Benefits of MRI
Evidence suggests standing MRI is preemptive screening tool to identify fracture risk in fetlock joint



Early subchondral changes

Subchondral lucency

Maladaptive microdamage and sclerosis

Subchondral lucency

Figure 2

Figure 4



Images courtesy of Elizabeth J. Davidson, DVM, Diplomate ACVS

the rate of bone removal (absorption) to exceed the rate of bone replacement, a process known as non-adaptive bone modeling. This abnormal condition weakens the bone and causes it to become more susceptible to fracture. More specifically, if this process goes undetected, the continued stress of intense exercise on a bone that is already weakened may lead to stress fracture and ultimately catastrophic fracture. Identifying those

horses that have non-adaptive bone modeling is the challenge of trainers and veterinarians that direct these horses. For reasons identified below, this condition is more difficult to identify than is immediately apparent.

Figure 3

Fetlock issues
In the fetlock, the effect of training and bone modeling occurs in the subchondral bone layer at the back part of the cannon bone just beneath the sesamoids (Figure 1). The subchondral bone layer is the bone just below the cartilage layer. This deep (extra-articular or outside the joint) location of subchondral bone makes the identification of non-adaptive bone modeling difficult to recognize by conventional means such as radiographs or ultrasound (Figure 2). Because these changes are deep within the bone and are not inside the joint, these changes do not cause an increase in joint fluid production (joint swelling) or produce reliable changes on radiographs. If identified early, the same training

ure 5), to excessive thickening or hardening called sclerosis (Figure 6). In the more advanced cases there is extensive subchondral bone loss, which eventually leads to thinning or a secondary collapse of the overlying articular cartilage layer (Figure 7). Thinning and destruction of the cartilage layer creates joint pain, and eventually significant degen-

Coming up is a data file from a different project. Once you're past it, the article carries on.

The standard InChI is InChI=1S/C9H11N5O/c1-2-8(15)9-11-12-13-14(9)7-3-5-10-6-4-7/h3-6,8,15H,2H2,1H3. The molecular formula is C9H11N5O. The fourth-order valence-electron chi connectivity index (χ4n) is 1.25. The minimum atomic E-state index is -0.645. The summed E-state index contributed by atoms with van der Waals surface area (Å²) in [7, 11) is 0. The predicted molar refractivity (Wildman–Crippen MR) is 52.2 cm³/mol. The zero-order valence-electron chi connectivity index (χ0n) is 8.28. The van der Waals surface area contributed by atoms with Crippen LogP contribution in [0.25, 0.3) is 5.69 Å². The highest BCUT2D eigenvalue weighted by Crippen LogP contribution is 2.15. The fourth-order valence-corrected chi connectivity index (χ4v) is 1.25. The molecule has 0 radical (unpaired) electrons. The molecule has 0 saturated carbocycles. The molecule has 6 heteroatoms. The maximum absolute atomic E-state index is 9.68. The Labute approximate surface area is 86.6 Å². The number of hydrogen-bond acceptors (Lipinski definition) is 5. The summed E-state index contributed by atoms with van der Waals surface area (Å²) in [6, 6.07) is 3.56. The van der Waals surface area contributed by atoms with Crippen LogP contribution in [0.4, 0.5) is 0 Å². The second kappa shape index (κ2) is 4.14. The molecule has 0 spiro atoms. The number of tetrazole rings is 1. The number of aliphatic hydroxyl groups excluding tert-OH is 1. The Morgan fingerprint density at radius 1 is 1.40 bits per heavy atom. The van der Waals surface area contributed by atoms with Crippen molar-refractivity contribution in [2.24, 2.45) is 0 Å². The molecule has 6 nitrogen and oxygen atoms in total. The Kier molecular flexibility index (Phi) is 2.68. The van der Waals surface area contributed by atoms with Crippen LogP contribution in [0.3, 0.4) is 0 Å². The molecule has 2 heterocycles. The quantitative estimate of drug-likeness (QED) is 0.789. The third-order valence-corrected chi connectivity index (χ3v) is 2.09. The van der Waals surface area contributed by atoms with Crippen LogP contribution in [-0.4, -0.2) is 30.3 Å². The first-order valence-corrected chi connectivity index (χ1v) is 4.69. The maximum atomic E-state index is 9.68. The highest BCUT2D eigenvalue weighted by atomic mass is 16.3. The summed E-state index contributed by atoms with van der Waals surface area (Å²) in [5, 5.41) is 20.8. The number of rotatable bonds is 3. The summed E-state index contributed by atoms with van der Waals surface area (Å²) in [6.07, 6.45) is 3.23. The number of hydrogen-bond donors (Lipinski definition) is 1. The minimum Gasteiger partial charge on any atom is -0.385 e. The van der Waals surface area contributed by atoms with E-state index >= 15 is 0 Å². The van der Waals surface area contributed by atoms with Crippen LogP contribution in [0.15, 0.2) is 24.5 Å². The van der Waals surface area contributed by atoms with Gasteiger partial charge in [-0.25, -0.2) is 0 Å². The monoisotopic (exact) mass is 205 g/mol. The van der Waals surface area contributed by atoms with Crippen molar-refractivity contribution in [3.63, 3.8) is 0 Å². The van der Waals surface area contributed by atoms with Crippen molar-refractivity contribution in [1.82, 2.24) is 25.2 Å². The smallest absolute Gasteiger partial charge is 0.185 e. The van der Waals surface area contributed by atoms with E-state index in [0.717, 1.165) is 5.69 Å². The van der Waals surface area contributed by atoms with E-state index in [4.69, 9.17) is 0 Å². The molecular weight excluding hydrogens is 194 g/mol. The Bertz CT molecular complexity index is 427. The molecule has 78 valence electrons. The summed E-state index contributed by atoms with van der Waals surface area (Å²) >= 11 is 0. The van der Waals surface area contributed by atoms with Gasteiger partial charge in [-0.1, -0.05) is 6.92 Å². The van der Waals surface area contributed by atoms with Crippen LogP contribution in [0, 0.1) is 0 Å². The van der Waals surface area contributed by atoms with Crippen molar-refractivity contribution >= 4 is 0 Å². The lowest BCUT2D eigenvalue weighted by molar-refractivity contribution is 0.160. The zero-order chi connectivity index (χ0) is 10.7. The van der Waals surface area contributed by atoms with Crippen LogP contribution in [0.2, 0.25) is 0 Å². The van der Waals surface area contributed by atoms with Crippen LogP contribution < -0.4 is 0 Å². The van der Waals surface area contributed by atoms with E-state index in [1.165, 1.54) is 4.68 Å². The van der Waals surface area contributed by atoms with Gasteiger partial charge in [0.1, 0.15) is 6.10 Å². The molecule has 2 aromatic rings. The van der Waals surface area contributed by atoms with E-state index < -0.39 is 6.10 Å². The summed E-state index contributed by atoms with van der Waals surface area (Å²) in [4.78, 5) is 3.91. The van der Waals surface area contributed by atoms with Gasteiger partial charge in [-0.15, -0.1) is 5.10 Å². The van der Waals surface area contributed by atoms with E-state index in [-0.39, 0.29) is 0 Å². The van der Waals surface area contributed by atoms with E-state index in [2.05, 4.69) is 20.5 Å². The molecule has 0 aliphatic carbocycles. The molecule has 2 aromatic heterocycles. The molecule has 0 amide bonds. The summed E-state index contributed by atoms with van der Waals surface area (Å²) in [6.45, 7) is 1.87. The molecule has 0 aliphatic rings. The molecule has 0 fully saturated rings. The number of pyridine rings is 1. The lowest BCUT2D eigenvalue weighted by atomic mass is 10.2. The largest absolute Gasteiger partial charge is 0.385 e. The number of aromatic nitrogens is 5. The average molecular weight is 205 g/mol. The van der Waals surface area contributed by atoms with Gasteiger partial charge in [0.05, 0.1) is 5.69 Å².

HE FETLOCK joint is the most common site of catastrophic fracture in the Thoroughbred racehorse in the U.S., United Kingdom, and Hong Kong, and a reduction in the occurrence of fractures in this location would have a significant impact on the number of Thoroughbred racehorses lost to fractures during training and racing. The fetlock joint is also frequently affected by degenerative conditions that lead to reduced performance and often result in premature retirement. While epidemiologic studies have identified risk factors for fracture formation, practical screening tools to identify the at-risk horse, before a fracture or irreversible joint degeneration occurs, are limited. Recent developments in standing magnetic resonance imaging, or MRI, offer the potential for just such screening. A bone adapts to the demands of training and racing by a process known as bone modeling. Trainers and owners are most familiar with this process when dealing with bucked shins. The process of bone modeling has a similar effect at many locations throughout the equine “in training” skeleton in addition to the shins. It also occurs in the tibia, shoulder (humerus), pelvis (hips), and the fetlock. It is well known that bone increases its size and mass in response to exercise and that these changes are essential if bone is to tolerate the physical demands of training and racing. During normal exercise, bone density increases by bone model-

ing as the bone is stressed during work. Bone is first removed (absorbed) and then it is replaced with more dense bone. In some horses, excess training can cause Trabecular bone

Figure 1


practices that minimize the effects of bucked shins can also minimize the effects of non-adaptive bone modeling in the subchondral bone of the fetlock. Disease of the subchondral bone of the fetlock has been recognized in Thoroughbred racehorses for many years. In one postmortem study, 67% of all horses had gross evidence of injury to the subchondral bone in at least one fetlock. The pathologic change that occurs in the subchondral bone of the fetlock is termed palmar osteochondral disease (POD). This condition has been diagnosed for several years using a bone scan (Figure 3), which identifies the problem by showing an “increased uptake of radiopharmaceutical at the back of the fetlock joint,” indicating an active problem. A bone scan cannot differentiate the spectrum of disease or the exact anatomic changes that have occurred in that bone (Figure 4). Current thinking suggests that POD progresses from a mild thickening of the subchondral bone (Fig-